This is very good advice, but gives us a bit of a terminalogy problem here. Castellated is meant to be a generic method of handling passwords, without a care of using a hash or an encryption algorithm. Not only that, but some key derivation functions (specifically, bcrypt) use a block cipher at their core, which blurs the distinction between hasing and encryption.

Throughout the documentation for Castellated, we try to use the term "encoded" as a generic way of talking about protecting passwords. This does conflict somewhat with encoding methods that aren't meant for security (like hex or base64), but seems the best optional overall. We recommend setting pedantry aside and using "hash", "encrypt", and "encode" interchangably in this context.

The Storage String

The passwords are stored as a string, which has fields separted by '-'. Here's an example of a bcrypt string:

ca571e-v1-bcrypt-10-$2b$10$wOWIkiks.tbbftwkJ81BNeuOtq631SzbsVOO7VAHf5ziH.edAAqJi

The fields are:

  • "ca571e" - A magic string indicating this is a Castellated string
  • "v1" - Version 1 of the string
  • "bcrypt" - A short name identifying this as a bcrypt encoded password
  • "10" - The parameter field. In this case, it signifies that this bcrypt string was encoded with a difficulty of 10
  • "..." - The encoded password

The internal format of the parameter field is determined by the authenticator implementing it. Since bcrypt only has a single cost field, it puts that lone number as its parameter field. An scrypt string has a more complicated format. Each authenticator should cover their parameter string in their own documentation.

Storage Requirements

Just about any database will do, provided the password field can take a string of arbitrary length. Castellated strings can get relatively long; a hex-encoded scrypt string in our test suite, for example, is 210 characters. We don't expect even that's an upper limit on length.

Be sure your password field can take a very long string, perhaps as much as 1024 characters. If possible, leave it unbounded.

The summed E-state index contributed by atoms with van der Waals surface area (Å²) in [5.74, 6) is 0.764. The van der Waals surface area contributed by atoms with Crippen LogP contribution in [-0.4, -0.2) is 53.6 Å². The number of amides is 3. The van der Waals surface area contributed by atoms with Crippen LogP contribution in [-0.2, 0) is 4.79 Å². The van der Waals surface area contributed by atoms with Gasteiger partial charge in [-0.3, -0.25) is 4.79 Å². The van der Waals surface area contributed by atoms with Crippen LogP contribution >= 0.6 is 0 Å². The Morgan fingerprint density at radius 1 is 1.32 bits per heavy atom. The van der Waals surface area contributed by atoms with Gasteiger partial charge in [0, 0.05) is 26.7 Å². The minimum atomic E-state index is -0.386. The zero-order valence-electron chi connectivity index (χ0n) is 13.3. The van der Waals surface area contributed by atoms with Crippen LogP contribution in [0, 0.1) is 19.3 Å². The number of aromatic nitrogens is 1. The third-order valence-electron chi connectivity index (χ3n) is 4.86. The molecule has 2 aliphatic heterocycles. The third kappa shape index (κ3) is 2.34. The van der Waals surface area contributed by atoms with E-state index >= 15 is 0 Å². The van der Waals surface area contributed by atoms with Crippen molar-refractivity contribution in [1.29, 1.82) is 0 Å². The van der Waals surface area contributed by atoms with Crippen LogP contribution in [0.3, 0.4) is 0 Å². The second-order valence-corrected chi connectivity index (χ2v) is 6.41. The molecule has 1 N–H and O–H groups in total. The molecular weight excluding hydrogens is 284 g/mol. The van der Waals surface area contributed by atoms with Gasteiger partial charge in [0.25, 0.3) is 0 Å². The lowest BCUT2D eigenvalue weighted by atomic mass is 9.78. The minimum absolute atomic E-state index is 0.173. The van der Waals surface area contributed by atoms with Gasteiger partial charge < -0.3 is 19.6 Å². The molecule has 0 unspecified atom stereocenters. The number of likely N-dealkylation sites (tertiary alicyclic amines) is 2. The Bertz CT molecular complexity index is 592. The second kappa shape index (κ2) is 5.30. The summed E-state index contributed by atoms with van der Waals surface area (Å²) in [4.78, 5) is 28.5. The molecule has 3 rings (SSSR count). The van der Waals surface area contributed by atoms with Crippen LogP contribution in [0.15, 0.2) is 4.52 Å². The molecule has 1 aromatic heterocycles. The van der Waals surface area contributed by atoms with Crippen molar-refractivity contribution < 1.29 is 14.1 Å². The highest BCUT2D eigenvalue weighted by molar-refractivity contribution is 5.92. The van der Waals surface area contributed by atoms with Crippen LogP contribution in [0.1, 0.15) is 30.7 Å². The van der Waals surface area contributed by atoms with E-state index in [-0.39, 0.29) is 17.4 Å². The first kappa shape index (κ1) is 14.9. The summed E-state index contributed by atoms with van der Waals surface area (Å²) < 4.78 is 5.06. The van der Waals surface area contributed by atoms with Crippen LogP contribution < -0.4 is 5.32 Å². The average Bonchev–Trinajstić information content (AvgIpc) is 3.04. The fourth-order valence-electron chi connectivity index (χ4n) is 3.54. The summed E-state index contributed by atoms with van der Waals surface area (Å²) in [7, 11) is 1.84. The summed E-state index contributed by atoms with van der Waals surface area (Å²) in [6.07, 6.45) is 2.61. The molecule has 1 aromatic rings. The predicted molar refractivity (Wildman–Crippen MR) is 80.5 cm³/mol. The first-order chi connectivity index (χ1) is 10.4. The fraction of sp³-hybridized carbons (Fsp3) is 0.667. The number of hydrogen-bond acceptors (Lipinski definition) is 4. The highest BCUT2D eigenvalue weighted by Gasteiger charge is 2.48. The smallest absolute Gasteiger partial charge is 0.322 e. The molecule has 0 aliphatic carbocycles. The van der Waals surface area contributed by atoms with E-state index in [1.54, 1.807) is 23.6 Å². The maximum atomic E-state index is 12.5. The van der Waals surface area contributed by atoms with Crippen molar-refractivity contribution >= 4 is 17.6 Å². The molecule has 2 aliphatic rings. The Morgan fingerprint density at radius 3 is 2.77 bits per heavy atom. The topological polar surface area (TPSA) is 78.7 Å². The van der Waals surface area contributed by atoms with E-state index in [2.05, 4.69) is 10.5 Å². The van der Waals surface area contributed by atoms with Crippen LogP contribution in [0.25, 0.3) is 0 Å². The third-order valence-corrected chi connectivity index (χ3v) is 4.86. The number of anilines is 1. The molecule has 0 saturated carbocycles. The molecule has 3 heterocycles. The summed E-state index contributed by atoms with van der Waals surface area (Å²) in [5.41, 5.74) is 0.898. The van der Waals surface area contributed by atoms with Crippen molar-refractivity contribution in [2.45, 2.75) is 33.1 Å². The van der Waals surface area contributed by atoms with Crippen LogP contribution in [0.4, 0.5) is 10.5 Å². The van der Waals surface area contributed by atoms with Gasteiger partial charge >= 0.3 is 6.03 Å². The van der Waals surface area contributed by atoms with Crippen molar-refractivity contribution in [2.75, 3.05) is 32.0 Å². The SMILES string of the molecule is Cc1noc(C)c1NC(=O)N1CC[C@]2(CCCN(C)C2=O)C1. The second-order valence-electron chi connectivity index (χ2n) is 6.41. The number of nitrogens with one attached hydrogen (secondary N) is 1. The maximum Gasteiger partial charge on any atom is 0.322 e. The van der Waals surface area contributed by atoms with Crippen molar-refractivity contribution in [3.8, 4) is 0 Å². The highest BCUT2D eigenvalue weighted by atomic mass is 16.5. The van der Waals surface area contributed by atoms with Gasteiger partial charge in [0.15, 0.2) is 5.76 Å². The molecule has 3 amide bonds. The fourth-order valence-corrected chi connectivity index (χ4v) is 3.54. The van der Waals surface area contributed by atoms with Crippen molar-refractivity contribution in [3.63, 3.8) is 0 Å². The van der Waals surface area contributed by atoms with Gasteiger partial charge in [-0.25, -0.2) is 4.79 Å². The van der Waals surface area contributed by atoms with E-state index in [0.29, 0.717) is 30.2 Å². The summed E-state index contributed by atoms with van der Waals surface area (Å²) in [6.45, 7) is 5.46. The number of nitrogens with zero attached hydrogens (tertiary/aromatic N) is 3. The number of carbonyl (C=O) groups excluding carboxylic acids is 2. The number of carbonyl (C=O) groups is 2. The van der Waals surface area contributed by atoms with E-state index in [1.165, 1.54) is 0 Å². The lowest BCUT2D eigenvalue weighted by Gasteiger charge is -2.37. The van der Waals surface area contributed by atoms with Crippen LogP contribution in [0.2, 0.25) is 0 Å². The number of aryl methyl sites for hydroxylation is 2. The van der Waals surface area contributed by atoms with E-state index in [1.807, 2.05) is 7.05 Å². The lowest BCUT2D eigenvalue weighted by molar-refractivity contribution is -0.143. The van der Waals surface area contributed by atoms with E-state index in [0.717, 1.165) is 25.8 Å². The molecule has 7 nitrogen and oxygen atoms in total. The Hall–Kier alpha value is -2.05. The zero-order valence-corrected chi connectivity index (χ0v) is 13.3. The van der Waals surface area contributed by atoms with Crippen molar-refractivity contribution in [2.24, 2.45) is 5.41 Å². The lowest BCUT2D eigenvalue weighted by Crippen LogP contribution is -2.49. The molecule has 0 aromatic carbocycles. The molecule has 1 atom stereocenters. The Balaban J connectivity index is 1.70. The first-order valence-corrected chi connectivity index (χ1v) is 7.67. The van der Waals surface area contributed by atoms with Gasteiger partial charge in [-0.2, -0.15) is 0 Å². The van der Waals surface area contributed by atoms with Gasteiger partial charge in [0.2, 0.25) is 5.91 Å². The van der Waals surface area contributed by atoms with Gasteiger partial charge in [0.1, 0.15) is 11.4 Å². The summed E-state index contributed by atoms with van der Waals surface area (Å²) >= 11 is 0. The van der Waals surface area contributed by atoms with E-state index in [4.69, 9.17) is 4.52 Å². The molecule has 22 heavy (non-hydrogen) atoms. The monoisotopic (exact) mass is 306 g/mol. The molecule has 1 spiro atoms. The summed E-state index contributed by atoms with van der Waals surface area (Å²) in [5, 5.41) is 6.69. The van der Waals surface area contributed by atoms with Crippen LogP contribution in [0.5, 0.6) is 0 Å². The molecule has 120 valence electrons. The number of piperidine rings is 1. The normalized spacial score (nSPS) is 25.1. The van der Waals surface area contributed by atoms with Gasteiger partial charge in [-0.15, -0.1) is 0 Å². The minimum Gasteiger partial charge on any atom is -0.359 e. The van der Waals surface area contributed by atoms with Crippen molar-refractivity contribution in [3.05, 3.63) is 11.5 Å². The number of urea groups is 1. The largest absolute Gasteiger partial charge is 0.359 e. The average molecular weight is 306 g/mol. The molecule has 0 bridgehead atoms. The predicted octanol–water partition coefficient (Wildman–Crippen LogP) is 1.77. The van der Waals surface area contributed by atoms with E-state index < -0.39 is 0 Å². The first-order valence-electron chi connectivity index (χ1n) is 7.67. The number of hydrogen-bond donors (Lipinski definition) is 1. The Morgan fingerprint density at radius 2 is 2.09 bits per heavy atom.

The string can contain newlines. Be sure your storage mechanism allows this. You may want to test storing the Big List of Naughty Strings using the plaintext authenticator. That should iron out issues like this.

Basic Usage

We start by importing Castellated and then registering any authenticators you need.

import Castle from 'castellated'; import CustomAuth from 'MyCustomAuth';

CustomAuth.register();

By default, the system is already registered with authenticators for argon2, bcrypt, plaintext, and scrypt. Note that the plaintext authenticator is not recommended, and mostly exists for testing purposes.

Next, we instantiate the main object, passing in our preferred encoding type and a parameter string for it. We also pass in some callbacks, which we will cover below.

const castle = new Castle(
    "bcrypt"
    ,"10"
    ,fetch_callback
    ,update_callback
    ,add_user_callback
);

In this case, we want all new passwords to be stored with bcrypt, with a cost of 10. Passwords in the database can be encoded by any means that was registered above, but when we get new logins with valid credentials, they will be encoded to this preferred type.

The callbacks are how you'll hook into your database to fetch, update, and add users. Here's the list:

fetch_callback

(
    username: string
): Promise<string>

Takes the username, and returns a promise that will return the password for the given user.

update_callback

(
    username: string